According to the present invention there is provided a thixotropic machine dishwashing composition comprising an alkali-metal builder, an alkali-metal silicate, a chlorine bleach and a surfactant wherein the surfactant is present at a level of 0.1 to 5 wt % and comprises an anionic active and a soap at a ratio of from 4:1 to 1:4 optionally together with an amphoteric agent, the total level of electrolyte within the composition being greater than 20 wt %, structuring of said composition being provided essentially by said surfactant system
The composition according to the present invention has improved rheology and stability and can deliver a high and uniform dosage of active ingredients to the machine wash cycle. An improvement of the structuring also results in easier dispensing from the product container to the dispenser and from the dispenser to the machine wash at the appropriate time.
The system of the present invention has good stability against physical separation upon storage, providing a more uniform product. Poor physical stability can lead to development of a stratified liquid through separation of a fluid layer and a solids layer. This requires remixing by the end user through vigorous shaking of the container.
The omission of clay minerals means that there is a minimisation of glass spotting and filming effects.
The invention provides a hypochlorite-stable system, in comparison to prior art systems which depend on biopolymers, cellulosics or other organic molecules to provide viscosity.
The structuring system of the invention may also be adjusted to develop optimum fluid rheology in terms of low shear rate attributes, giving physical stability, cup retention and moderate shear rate flow behaviour during dispensing into the wash cycle.
The product according to the present invention is a thixotropic machine dishwashing detergent in the form of a slurry-like paste. The product possesses a yield point of between 5-50 Pa and a viscosity between 500-5000 mPas at 20-1 s and 150-100 mPas at 150 s-1 (Haake RV2 at 20° C., MV3 rotor).
The mixture of anionic, soap and optional amphoteric agent according to the present invention in a high electrolyte system enables builder particles to be suspended.
An alkali-metal condensed phosphate may be present in the formula as a water hardness sequestering agent or builder. Tripolyphosphate is the preferred sequestrant although pyrophosphate, hexametaphosphate, or other condensed phosphates may be used. The sequestrant should be present in the formula from 0.1 to 35 wt % with 15 to 30 wt % preferred. Use of the sequestrant, such as sodium tripolyphosphate, in excess of its solubility limit within the formula requires that the solid be present as fine particles which are suspended by the structuring system. The presence of solids will affect the viscosity of the liquid and may modify the range of the structurants needed to deliver the proper rheology. Zeolites may also be used as builders.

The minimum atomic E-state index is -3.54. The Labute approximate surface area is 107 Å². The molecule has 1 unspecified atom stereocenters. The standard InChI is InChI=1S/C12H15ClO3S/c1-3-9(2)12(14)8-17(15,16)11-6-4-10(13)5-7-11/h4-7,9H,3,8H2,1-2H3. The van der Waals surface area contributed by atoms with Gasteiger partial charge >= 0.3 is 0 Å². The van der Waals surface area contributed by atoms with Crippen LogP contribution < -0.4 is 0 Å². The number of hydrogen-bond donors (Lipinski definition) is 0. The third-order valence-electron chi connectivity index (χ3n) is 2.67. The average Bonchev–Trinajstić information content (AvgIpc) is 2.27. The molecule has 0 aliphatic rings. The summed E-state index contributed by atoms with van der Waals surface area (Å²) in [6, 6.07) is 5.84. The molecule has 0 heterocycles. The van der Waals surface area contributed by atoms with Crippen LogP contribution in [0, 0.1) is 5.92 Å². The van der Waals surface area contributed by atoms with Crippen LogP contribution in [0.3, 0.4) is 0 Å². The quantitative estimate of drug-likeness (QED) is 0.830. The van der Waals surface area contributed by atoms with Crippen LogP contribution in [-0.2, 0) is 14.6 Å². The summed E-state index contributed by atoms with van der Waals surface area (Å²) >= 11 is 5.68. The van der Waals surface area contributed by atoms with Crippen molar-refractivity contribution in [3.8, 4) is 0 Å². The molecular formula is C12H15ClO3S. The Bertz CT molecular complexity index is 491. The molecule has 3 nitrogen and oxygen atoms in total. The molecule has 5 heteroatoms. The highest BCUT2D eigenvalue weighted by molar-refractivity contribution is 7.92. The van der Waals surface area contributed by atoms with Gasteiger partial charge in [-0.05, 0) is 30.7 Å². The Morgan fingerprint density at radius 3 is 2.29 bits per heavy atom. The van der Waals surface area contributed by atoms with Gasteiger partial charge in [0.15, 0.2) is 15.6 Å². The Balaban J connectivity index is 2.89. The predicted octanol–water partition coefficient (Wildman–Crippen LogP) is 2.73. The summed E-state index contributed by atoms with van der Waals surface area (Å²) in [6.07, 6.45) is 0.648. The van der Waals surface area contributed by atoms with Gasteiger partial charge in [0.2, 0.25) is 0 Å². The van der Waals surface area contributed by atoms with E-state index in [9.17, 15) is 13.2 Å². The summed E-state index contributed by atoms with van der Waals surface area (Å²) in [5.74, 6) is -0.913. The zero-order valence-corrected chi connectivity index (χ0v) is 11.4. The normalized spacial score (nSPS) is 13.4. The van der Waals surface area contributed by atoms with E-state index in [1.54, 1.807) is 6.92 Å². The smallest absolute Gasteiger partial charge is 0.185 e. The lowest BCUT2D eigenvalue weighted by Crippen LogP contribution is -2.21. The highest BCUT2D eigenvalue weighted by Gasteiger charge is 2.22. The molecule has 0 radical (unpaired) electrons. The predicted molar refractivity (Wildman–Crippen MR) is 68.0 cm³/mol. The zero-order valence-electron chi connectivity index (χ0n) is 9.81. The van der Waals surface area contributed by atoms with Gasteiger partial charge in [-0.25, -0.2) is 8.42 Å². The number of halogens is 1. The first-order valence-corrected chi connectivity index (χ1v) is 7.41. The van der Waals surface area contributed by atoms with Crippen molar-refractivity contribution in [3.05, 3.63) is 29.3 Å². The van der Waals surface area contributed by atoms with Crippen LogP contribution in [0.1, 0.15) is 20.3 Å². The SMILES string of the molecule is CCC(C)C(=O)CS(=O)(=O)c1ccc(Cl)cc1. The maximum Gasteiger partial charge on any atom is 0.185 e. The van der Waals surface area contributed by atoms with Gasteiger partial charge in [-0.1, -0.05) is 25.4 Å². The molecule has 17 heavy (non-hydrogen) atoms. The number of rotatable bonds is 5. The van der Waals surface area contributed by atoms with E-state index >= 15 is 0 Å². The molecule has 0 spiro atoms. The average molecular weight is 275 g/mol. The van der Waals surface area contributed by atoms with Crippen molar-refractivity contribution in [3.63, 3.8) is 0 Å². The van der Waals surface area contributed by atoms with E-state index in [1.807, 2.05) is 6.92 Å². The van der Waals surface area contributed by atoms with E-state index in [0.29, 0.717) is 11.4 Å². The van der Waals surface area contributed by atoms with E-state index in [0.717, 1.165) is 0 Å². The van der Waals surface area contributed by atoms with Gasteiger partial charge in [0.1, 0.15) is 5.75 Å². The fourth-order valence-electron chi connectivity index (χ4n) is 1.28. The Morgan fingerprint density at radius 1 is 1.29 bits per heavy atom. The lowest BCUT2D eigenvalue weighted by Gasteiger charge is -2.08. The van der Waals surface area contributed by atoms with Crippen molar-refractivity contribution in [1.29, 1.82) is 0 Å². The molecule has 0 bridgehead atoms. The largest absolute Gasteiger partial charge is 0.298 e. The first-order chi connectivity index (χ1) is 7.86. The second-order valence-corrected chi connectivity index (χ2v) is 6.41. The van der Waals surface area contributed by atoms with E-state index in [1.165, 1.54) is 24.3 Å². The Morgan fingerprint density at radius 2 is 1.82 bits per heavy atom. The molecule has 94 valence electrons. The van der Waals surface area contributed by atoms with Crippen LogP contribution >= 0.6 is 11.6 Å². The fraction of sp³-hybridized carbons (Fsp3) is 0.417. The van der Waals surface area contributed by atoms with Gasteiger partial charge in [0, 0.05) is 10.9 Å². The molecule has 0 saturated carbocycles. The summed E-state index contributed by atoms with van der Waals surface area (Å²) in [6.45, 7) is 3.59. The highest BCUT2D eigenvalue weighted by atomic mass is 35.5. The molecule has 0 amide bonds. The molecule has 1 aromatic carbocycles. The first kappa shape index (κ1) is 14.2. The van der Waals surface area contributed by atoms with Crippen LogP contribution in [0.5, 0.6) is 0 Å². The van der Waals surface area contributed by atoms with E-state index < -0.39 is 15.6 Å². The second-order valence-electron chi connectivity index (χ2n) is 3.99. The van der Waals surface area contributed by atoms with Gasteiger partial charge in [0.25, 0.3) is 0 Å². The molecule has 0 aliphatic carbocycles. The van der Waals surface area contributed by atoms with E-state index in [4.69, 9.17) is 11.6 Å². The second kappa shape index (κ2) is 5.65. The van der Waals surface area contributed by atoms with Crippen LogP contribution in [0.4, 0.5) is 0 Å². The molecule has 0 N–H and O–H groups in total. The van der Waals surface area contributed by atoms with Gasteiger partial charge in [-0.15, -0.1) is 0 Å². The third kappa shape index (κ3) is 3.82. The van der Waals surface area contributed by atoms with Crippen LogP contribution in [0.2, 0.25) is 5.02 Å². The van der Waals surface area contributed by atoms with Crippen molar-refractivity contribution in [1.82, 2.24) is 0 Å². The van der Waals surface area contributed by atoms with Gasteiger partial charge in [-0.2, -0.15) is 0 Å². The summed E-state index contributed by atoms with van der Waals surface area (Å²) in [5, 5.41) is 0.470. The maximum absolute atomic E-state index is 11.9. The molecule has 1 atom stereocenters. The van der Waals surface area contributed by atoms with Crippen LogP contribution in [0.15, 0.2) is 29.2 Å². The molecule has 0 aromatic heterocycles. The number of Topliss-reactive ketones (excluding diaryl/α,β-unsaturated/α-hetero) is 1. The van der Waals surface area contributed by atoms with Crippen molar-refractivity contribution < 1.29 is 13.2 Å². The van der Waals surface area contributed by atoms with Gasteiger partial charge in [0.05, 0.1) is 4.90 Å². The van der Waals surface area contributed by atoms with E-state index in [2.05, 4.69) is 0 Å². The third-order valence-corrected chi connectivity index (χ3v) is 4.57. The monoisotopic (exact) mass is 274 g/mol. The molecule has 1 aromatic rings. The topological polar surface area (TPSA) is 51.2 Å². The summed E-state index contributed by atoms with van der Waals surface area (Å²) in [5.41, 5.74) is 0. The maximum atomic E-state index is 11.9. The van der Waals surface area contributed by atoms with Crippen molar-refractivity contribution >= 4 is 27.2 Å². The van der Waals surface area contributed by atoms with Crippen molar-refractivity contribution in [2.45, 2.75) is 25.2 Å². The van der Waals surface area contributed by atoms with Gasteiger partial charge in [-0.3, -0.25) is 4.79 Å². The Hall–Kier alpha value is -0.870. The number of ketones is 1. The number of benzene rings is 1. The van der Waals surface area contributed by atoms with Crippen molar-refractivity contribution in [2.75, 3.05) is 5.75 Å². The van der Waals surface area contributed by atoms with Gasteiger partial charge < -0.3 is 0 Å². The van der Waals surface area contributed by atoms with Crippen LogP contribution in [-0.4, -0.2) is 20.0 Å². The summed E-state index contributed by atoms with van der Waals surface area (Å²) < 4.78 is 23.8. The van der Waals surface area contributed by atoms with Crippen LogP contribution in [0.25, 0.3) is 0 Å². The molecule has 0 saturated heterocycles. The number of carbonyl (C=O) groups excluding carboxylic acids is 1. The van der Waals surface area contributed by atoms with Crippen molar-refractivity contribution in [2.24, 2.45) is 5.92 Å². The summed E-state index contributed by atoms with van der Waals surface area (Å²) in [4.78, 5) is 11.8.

The sources of alkalinity are used in combination in the more preferred embodiments of this invention. An alkali-metal carbonate may be used as an alkaline buffering agent and may be present from 0 to 30 wt %, or more preferably from 2 to 10 wt %.
Alkali-metal silicates with a molar ratio of SiO2 /Na2 O and/or K2 O of from 2.0 to 3.25 may be used as alkaline sources and as anti-corrosion agents to protect metal and china surfaces against the harshly alkaline environments present in the wash. The silicate may be used in the form of an aqueous liquor or a solid and may be present in the formula from 0.1 to 30 wt %, more preferably from 2 to 20 wt %.
An alkali-metal hydroxide may be used as an alkaline source and as a means to boost the pH of the liquid detergent concentrate to stabilise the hypochlorite. Sodium or potassium hydroxide in the form of an aqueous liquor or as a solid may be used in the formula at from 0.1 to 15 wt %.
The surfactant system used according to the present invention comprises an anionic active and a soap at a ratio of from 4:1 to 1:4 optionally together with an amphoteric agent. The surfactant is present at a level of from 0.1 to 5 wt %.
Highly foaming surfactants are preferably excluded or are used in only minimal amounts, or if desired with effective hypochlorite stable defoaming agents. Low foaming anionic surfactants are preferred for this invention, especially in combination with effective defoamers, in that these surfactants are shown to be more stable towards hypochlorite. Anionic surfactants may be present in the composition of this invention from 0.05 to 4.95 wt %, with from 0.1 to 3 wt % be preferred. Examples of these surfactants include secondary alkane sulphonates and alkyl benzene sulphonates, alkyl ether sulphonates and sulphates, alkyl sulphates, alkyl diaryl ether sulphonates and lignine sulphonate, or mixtures thereof.
The soap is preferably a C12 -C18 soap. Examples of suitable soaps include sodium or potassium laurate, palmitate and stearate, or mixtures thereof.
Suitable amphoteric agents include amine oxides and betains. The amphoteric may be present at 0-20 wt % of the total active.
Defoaming of the wash may be accomplished by the presence of any of a number of commercially-available defoaming agents. These agents may be of the general type of slightly soluble alkyl carboxylates, alkyl phosphates, hydrophobic silicas, silicone defoamers, or many others. In addition to being an effective defoamer the species must be stable to hypochlorite. The defoamer may optionally be present in the composition from 0 to 5 wt %, more preferably from 0.1 to 1 wt %, and most preferably from 0.1 to 0.5 wt %.